Just in case you weren't paying attention: We live in turbulent times. In five months, Napster went from having 1 million to 10 million users. Eleven months later, it had 80 million users — the most successful technology introduction of all time. And then it essentially went out of business. (Now it's back again — maybe.)
Some of the most popular shows on network TV are in formats that didn't even broadcast in prime time three years ago.
The price paid by marketers for Web traffic dropped as much as 99% in a 99-day period.
Last year, 17,000 new grocery products were introduced. Yet the average grocery store stocks only 30,000 items.
Is there any question as to what's going on here?
Successful Businesses Hate Change
Everything in our world — from marketing to technology to distribution to capital markets — is changing faster than ever (and not always in the same direction). Yet most companies are clueless about what's causing the change, how it might affect them, and, most important, what to do about it. Successful businesses hate change. People with great jobs hate change. Market leaders seek out and cherish dependable systems.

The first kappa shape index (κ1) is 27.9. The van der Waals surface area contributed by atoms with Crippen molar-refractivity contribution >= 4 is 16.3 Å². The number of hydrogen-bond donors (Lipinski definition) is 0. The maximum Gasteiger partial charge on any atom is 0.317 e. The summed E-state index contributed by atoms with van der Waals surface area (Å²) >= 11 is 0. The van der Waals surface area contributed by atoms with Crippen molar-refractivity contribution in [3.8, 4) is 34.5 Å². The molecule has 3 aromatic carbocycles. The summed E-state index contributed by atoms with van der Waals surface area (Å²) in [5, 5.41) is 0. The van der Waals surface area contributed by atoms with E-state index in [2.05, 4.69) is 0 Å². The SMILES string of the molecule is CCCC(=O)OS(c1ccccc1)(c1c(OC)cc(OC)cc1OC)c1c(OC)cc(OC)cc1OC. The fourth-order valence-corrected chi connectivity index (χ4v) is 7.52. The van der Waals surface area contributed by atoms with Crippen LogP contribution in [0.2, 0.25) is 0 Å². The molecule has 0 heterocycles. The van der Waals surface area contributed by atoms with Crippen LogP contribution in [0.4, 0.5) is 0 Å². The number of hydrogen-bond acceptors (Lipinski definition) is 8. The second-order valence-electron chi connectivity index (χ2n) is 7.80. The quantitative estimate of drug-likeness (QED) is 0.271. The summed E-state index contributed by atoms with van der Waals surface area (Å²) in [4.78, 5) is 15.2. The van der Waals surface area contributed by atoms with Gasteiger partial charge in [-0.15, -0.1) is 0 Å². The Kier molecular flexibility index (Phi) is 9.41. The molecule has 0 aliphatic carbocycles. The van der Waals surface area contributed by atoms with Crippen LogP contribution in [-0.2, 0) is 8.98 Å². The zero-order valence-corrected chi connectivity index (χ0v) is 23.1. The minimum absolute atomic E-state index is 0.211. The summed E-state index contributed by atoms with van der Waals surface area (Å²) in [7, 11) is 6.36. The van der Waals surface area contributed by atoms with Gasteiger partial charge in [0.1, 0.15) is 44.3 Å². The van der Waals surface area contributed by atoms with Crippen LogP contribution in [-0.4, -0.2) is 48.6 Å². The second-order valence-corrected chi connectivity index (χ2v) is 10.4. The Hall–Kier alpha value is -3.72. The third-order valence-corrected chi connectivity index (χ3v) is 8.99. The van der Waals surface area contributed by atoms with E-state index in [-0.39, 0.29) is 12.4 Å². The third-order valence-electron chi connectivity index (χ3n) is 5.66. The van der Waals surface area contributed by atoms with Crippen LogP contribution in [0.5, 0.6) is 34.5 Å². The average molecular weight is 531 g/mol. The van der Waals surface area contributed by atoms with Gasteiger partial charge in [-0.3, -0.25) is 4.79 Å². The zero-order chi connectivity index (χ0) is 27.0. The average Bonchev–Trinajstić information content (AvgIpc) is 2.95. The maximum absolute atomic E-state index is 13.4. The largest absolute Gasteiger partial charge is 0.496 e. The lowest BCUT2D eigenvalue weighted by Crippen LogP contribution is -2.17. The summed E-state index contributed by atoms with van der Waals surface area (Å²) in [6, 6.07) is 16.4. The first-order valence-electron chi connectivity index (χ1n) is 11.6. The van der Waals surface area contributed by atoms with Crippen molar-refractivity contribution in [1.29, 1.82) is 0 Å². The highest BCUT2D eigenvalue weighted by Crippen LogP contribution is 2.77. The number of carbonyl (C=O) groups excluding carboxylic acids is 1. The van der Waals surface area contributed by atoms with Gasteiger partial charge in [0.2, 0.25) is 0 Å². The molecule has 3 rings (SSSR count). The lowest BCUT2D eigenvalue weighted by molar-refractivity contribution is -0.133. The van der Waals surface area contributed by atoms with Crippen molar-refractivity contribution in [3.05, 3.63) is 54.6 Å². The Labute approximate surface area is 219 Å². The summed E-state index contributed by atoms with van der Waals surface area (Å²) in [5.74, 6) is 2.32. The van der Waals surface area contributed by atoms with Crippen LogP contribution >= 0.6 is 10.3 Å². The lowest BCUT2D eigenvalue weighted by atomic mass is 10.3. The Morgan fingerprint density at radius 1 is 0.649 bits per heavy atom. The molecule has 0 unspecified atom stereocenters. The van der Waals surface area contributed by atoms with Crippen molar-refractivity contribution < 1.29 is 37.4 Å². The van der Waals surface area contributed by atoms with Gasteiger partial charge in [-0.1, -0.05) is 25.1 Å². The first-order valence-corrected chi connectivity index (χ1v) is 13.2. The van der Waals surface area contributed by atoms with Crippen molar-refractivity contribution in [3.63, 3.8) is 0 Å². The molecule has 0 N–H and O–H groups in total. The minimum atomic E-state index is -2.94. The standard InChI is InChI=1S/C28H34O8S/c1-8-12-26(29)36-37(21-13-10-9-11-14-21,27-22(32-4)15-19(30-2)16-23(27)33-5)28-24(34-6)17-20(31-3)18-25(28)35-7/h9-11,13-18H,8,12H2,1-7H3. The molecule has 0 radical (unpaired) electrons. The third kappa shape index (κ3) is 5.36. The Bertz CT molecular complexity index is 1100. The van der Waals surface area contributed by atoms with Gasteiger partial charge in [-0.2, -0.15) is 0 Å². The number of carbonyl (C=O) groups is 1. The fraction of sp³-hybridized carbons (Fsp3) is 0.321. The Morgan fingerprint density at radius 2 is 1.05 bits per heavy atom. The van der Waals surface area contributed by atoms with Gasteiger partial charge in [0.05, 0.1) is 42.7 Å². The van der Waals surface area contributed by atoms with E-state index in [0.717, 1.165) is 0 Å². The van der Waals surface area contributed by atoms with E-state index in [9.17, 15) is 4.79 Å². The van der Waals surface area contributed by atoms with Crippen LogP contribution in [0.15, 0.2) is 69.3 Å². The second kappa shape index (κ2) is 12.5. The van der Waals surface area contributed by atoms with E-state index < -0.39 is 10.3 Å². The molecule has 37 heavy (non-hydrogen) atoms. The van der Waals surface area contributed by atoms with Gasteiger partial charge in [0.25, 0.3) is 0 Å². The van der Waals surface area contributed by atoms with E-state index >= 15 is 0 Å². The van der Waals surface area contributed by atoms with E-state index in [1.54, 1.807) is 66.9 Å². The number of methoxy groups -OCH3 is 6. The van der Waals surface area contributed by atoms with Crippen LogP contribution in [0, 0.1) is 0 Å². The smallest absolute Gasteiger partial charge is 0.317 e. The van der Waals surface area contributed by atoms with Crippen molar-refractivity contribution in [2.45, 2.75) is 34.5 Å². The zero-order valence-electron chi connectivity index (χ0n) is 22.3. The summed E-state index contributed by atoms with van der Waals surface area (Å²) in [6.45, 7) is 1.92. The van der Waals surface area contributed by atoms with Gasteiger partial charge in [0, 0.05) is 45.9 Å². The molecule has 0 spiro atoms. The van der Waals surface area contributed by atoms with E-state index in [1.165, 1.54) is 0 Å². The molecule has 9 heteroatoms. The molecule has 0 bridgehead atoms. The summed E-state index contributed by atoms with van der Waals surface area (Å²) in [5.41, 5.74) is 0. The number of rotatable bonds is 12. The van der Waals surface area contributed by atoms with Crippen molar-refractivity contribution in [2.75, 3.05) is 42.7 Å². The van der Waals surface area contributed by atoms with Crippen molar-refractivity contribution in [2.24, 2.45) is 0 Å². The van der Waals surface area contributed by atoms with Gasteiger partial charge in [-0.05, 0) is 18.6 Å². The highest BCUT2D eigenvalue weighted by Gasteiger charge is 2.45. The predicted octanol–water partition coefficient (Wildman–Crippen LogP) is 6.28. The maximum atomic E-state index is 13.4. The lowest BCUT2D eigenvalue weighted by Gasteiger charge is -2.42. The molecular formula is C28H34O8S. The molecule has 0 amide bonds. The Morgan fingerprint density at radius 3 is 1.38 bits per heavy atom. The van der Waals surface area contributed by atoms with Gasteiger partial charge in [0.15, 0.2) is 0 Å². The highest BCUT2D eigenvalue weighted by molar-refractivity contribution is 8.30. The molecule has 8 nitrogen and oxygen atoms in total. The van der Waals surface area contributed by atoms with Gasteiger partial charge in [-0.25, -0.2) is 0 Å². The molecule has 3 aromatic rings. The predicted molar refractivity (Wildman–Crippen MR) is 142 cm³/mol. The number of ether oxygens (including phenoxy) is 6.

But upstarts and entrepreneurs love change. Turbulence scrambles the pieces on the game board; entrepreneurs get a chance to gain market share and profits. And since there are always more competitors than market leaders, there's a huge demand for change. More innovation! More competition! More change! It won't go away. It will only get worse.
Stable times force us to think of our companies as machines. They are finely tuned and easy to copy, scale, and own. We build machines on an assembly line, focusing on how to make them cheaper and ever more reliable. If your company is a machine, you can control it. You can build another one, a bigger one. You can staff it with machine operators and train them to run it faster and faster.
In times of change, this model is wrong. Our organizations are not independent machines, standing in the middle of a stable field. Instead, we work for companies that are organisms. Living, breathing, changing organisms that interact with millions of other living, breathing, changing organisms.